A Gelatinous Invasion

Our beaches are teeming with tiny gooey blobs. Though they look like jellyfish, they’re called salps. Here are the basics on this remarkable invasion.

Salp © Cindy Bortee

Salp © Cindy Bortee

About Salps

Salps are stingless, barrel-shaped creatures that travel by jet propulsion, squeezing water through their bodies. During different parts of their life cycle they may live individually or in chain-like colonies.

Don’t be deceived by our beach visitors’ almost featureless appearance—when salps are young, they have a rudimentary “spine” called a notochord. This puts them in the same scientific phylum as vertebrate animals like us.

Salps on the beach © Cindy Bortee

Salps on the beach © Cindy Bortee

Efficient Ocean Filters

As they jet along, salps filter the water for ocean microorganisms called phytoplankton, which become their food. Scientists have found that they’re adept at extracting even the tiniest organisms from the water.

What salps don’t use, they pack into dense, carbon-rich pellets of poop that sink to the seafloor. Because they remove carbon from the surface waters, they help to reduce the amount of carbon dioxide in the atmosphere—and combat climate change.

Booming Blobs

A number of factors can lead to a population explosion of salps. One is a boom in phytoplankton. When this prey is depleted, salp numbers will also decline. Another factor: ocean currents and winds that bring the salps to shore. While it lasts, this phenomenon may bring an unexpected benefit: bizarre-looking ocean sunfish, which are popular with whale-watchers, have been common in the waters off Massachusetts. These giants often eat gelatinous creatures such as jellyfish and salps.

Ocean sunfish © Chris Leahy / Mass Audubon

Ocean sunfish © Chris Leahy / Mass Audubon

Have you experienced this phenomenon? Let us know in the comments!

16 thoughts on “A Gelatinous Invasion

  1. Esther

    I found slaps at Long Beach in Plymouth, Ma today, they were very shiny in the sun, very interesting, I thought they were baby jelly fish.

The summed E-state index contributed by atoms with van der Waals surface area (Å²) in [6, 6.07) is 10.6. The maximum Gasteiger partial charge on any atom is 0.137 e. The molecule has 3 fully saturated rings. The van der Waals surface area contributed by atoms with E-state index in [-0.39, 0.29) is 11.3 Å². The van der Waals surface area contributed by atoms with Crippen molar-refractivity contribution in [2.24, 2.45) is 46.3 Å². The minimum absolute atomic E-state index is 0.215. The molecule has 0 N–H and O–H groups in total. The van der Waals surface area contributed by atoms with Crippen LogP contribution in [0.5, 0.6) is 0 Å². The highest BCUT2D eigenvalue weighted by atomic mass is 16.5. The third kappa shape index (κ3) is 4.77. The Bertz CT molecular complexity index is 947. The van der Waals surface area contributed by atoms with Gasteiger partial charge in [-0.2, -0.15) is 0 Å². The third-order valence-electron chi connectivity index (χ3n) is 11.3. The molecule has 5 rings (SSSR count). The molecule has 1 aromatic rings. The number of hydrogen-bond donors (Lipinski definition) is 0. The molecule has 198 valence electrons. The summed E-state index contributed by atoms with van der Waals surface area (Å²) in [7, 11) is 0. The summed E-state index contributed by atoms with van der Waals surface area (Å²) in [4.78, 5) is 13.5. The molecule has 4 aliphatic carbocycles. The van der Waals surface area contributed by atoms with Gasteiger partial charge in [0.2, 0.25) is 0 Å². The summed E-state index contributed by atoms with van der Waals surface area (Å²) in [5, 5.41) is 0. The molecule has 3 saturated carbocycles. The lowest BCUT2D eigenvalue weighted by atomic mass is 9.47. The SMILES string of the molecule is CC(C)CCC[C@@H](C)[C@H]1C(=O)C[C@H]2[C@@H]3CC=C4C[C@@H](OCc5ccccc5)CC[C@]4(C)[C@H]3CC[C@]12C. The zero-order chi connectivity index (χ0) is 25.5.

Reply
  2. ruth housman

    reassuring. I thought they are jellies and that a problem with my foot, an allergy comnected to food might also have been exarcebated at Humarock beach!

    Reply
  3. Kathy

    We kayaked both Saturday and Sunday (9/19, 9/20) off theDriftway in Scituate out to the Spit and North River and there were literally millions/billions of colonies of salps in the water! Like little jelly worms, some long in double chains, but more in single “gelatinous blobs” filling the water and gathering on our oars and in the sand as the tide ebbed. Incredible–have never seen their population this explosive in the river and estuaries around the coastline here these past few years.

    Reply
  4. joan zofnass

    Last week have seen these salps on the beach of Marblehead MA as well as in the ocean while paddle boarding. Some look like a string of these salps and others are singular. Preston Beach is covered with millions of them and when swimming I could see and feel them. I’m wondering what the blue is in them and also why the gulls aren’t eating them.

    Reply
  5. Kurt

    We saw two ocean sunfish on our BHC whale watch out to Stellwagen Bank. I don’t think a lot of the other whale watchers were as impressed as I was.

    Reply
  6. Lisa Hoguet

    Very cool! These were all over the beach in Marblehead this weekend and the kids were trying to figure out what they were.

    Reply

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